On both sides of the debate, there’s anecdotal stories that suggest why either lifestyle works towards longer lives. My great grandmother was born in 1904 and grew up eating all the fat off the meat. From the chitterling to the ear, the more gelatinous the better. And she passed away at 99 years old. That doesn’t mean that eating animal fat will not lead to heart disease for myself. That a similar diet would not be superbly unhealthy for myself and there are a host of intricate reasons as to why her diet and lifestyle allowed her to live a long life. 

It’s noble that Kip shows how zoning of an industry often creates a negative burden on Black and brown communities, as he uses the example of pig farming. Several episodes on the Reveal podcast break down how the Environmental Protection Agency and other federal agencies often fails poor neighborhoods, criminalizing their advocates. Industry throughout America have risen and bulldozed straight through brown and black poor communities. From highways and airports to pig farms, tire factories and almond farms. Everything is political, even your bananas.

I encourage you to consider the politics behind how food is manufactured in America. Something What the Health doesn’t truly explore, as it spends the bulk of it’s time asserting the absolute fact that any meat product is poisonous. Kip references of a slew of studies backing his claims and they are linked to on the What the Health website. You can click through a number of them, to find that he’s either overstating the claims, it was not peer reviewed, or he’s taking the study entirely out of context. This is not an argument on whether the studies that support veganism are accurate, but rather how What the Health attempts to misconstrue the studies so they can speak in absolutes.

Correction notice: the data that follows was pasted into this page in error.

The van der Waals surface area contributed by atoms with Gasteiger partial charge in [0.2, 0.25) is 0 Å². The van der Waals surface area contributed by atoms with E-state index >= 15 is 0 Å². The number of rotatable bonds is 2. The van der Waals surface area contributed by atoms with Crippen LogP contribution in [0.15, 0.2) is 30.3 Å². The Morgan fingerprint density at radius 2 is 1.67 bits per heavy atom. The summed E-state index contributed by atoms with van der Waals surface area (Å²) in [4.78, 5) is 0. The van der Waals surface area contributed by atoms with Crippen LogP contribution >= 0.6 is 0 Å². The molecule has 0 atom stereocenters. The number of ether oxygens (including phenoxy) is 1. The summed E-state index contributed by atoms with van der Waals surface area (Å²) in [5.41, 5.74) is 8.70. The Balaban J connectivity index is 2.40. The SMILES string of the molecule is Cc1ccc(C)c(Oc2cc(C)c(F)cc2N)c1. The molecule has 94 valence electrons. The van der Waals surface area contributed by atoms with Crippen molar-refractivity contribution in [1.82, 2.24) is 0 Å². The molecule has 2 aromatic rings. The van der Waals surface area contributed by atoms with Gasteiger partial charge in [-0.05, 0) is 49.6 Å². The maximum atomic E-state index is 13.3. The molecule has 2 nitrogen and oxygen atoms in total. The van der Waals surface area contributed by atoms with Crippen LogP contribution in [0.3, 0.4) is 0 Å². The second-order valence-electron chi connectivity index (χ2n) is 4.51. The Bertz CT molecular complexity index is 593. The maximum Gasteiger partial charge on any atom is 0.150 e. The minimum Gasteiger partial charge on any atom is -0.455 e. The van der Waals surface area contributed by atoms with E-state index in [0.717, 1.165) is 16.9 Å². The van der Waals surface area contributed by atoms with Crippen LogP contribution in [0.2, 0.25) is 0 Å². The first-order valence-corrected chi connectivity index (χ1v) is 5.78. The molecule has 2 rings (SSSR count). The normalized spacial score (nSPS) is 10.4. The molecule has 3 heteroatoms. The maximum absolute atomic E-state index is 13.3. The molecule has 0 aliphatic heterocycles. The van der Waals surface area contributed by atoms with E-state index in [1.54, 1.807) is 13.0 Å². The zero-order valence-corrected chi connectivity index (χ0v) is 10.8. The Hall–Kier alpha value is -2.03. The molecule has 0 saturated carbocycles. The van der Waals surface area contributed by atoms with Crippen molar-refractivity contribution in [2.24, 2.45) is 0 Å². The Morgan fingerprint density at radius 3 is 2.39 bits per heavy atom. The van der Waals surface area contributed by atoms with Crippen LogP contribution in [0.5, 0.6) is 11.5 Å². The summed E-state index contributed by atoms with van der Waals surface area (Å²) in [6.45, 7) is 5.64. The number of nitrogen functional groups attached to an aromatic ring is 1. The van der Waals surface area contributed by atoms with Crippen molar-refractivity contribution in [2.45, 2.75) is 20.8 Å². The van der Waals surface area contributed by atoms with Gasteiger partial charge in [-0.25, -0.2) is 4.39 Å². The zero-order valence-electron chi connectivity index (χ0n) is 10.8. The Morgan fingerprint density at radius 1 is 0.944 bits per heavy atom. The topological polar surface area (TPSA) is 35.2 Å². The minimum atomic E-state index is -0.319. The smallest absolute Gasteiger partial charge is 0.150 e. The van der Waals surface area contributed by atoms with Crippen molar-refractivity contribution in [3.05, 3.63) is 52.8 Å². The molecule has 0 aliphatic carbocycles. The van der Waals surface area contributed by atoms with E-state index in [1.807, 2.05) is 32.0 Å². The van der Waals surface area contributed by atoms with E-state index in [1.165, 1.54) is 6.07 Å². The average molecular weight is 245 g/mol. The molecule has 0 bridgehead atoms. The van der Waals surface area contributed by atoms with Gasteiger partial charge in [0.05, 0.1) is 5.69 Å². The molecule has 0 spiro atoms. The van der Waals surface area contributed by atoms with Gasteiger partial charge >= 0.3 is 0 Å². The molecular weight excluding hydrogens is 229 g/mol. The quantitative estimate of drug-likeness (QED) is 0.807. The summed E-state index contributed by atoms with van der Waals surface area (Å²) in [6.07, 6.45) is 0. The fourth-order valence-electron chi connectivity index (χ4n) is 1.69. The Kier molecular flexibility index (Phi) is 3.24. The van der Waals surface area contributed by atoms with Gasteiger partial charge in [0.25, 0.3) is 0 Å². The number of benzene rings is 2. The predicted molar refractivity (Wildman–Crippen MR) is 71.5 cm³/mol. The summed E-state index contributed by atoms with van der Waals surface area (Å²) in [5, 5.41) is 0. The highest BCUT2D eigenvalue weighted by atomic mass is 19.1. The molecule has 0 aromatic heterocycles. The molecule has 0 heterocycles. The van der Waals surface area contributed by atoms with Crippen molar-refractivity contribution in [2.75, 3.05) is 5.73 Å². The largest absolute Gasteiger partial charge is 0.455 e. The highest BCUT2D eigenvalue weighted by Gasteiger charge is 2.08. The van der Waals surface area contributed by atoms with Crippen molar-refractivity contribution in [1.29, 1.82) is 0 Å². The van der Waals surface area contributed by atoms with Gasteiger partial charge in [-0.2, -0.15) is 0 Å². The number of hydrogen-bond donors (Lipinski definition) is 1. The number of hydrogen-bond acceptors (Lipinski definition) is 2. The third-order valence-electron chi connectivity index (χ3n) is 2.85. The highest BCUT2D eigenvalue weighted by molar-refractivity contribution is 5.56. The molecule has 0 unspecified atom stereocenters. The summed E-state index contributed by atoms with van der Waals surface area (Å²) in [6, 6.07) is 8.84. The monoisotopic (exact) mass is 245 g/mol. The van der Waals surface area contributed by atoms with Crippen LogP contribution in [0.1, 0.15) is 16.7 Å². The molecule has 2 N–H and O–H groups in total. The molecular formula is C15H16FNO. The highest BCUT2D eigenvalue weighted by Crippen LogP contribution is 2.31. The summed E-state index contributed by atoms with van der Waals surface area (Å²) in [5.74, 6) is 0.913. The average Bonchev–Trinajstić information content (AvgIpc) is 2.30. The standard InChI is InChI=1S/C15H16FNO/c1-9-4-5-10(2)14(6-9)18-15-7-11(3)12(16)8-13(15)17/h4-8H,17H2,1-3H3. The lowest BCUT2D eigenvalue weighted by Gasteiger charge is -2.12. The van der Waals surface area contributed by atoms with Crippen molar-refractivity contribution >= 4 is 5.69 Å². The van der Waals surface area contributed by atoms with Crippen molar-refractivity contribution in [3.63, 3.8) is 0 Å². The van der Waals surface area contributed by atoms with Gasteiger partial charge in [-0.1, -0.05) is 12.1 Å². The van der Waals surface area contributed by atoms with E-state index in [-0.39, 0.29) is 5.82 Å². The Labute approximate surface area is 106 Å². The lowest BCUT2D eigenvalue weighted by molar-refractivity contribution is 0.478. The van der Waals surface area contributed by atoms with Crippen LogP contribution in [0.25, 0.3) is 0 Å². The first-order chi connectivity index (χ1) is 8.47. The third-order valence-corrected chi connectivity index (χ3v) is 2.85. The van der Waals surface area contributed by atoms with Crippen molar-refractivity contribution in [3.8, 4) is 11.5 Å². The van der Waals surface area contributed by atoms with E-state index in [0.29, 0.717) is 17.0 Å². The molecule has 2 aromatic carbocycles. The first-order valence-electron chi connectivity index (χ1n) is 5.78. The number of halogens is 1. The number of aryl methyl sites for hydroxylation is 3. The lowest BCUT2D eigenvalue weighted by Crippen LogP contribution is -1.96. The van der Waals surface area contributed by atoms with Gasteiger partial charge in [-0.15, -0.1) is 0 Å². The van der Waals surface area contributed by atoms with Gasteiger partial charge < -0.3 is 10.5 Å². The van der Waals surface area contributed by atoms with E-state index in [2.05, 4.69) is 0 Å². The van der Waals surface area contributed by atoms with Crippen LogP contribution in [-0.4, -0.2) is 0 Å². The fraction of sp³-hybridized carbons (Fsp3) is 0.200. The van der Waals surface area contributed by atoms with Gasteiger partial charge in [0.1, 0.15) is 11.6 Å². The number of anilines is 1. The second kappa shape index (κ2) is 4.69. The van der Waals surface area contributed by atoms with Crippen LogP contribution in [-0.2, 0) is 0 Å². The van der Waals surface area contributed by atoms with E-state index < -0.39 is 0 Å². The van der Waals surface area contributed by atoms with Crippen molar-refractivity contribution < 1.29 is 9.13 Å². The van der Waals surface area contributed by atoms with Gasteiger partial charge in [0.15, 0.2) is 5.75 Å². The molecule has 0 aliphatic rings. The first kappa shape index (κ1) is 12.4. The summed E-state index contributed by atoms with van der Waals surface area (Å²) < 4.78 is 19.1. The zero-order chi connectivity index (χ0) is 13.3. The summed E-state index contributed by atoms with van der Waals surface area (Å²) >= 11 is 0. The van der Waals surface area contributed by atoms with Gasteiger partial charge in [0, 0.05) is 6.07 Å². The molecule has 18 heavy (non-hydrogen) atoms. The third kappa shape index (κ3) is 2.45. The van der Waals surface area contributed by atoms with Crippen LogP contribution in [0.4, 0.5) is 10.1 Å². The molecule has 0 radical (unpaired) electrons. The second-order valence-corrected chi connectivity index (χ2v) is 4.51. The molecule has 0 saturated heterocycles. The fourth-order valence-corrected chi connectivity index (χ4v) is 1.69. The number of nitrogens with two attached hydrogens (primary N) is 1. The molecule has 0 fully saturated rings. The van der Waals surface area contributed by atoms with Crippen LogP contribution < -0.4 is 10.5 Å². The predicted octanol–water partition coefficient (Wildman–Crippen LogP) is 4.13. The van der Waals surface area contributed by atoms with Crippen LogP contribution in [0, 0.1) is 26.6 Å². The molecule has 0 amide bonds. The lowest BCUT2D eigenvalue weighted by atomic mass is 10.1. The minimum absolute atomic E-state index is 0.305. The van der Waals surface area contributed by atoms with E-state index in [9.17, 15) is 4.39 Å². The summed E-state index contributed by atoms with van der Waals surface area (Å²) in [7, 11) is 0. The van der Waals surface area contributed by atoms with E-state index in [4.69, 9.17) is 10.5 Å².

We as the middle class do directly impact the access to food that further disenfranchised communities have. Telling people to go vegan cause meat is poisonous and not addressing the food desserts that largely exist in black and brown lower income communities, is dubious at best. If you’re vegan and you still buy groceries at Walmart what are you really doing? You can be vegan and still eat processed foods, what’s a soy product?

By all means go vegan and choose whatever lifestyle works for you. Overall the push towards veganism does have very solid legs when you approach it from an animal advocacy standpoint. That’s the strongest factual argument one can make for veganism. Which is likely why you heard so few negative critiques of Kip and Keegan’s Cowspiracy documentary. But everyone is not going to be moved by the idea of animal rights. What the Health attempts to speak to the “I” the individual, the emotions of self and wildly overstates claims.